October is Breast Cancer Awareness Month, so let’s take a look at what I sometimes see on mammograms.
As women age, they sometimes get tiny specks of calcium called calcifications in their breasts. Resembling grains of salt, calcifications are too small to feel, but they appear on a mammogram as small, bright white spots.
Calcifications, which are not related to the amount of calcium in a woman’s diet, show up on about half of all mammograms in women 50 and older. In women under 50, calcifications are on approximately one in 10 mammograms.
They may be related to age, past injury or inflammation from an infection, for example. Calcifications are harmless most of the time. It’s when they show up in certain patterns—clusters or all in a line—that they cause concern about cancer.
There are two types of calcifications, macro and micro:
• Macrocalcifications look large and round on a mammogram. They’re almost always linked to a benign (non-cancerous) breast condition and need no follow-up.
• Microcalcifications are small and more numerous than macrocalcifications. Clusters of microcalcifications are associated with extra breast cell activity. Most of the time, this is non-cancerous extra cell growth, but microcalcifications can occur in areas of early cancer. I’ll note if they have changed over time.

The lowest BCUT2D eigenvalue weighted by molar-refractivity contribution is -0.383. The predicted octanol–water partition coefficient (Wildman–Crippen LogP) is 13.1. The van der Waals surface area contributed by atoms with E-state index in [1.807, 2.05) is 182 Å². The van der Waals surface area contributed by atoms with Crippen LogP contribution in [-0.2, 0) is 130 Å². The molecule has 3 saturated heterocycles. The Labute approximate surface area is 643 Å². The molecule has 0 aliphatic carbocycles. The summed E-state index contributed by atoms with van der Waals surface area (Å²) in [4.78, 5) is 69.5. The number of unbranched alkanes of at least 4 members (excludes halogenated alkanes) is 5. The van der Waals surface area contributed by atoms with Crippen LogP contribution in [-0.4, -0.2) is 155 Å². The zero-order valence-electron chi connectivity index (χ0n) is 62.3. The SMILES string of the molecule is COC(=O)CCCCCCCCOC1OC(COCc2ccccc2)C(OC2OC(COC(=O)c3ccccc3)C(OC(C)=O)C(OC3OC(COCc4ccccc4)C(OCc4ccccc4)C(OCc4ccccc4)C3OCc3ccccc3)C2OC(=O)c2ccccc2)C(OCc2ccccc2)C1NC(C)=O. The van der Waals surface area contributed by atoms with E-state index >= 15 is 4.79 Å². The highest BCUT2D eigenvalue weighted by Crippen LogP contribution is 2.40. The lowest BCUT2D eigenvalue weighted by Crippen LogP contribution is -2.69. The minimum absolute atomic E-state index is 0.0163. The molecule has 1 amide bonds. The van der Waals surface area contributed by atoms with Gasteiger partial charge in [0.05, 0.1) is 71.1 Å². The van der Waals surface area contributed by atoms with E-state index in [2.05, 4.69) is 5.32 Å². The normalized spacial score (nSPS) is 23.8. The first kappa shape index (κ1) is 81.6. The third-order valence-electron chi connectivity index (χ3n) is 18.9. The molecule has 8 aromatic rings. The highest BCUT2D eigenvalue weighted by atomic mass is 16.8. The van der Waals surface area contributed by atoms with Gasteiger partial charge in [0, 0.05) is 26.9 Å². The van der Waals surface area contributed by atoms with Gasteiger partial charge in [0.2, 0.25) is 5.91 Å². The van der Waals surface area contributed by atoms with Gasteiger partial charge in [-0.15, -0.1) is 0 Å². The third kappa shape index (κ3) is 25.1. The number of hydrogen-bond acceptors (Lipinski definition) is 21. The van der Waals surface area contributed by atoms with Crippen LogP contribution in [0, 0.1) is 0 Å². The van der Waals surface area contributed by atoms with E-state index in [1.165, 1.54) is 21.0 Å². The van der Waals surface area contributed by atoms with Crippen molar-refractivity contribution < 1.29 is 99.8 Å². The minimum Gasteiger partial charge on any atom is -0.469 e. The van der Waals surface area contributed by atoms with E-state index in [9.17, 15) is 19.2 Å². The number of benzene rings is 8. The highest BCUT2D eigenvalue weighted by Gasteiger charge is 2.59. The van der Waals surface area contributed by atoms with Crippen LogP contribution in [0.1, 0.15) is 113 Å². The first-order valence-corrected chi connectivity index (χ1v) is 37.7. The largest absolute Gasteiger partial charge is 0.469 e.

Follow-up tests, such as a biopsy, may be needed to rule out cancer. If I’m not 100 percent sure they’re benign, I’ll monitor you every six months for one to two years. After two years of follow-up with no new changes, I’ll recommend a routine annual mammogram.
If cancerous cells are found from the biopsy, treatment may require surgery, radiation and/or chemotherapy.
I also see cysts, fluid-filled collections, on some mammograms. Quite common, cysts are very rarely associated with cancer. Ultrasound is the best way to tell a cyst from a solid mass because sound waves pass through a cyst. With a solid lump, the sound waves bounce right back.
Occasionally, I see a fibroadenoma, a movable, solid, smooth lump. Although it’s benign, a fibroadenoma that’s getting bigger is sometimes removed to make sure it’s not cancer. A biopsy can determine if a suspicious tumor is a fibroadenoma or cancerous.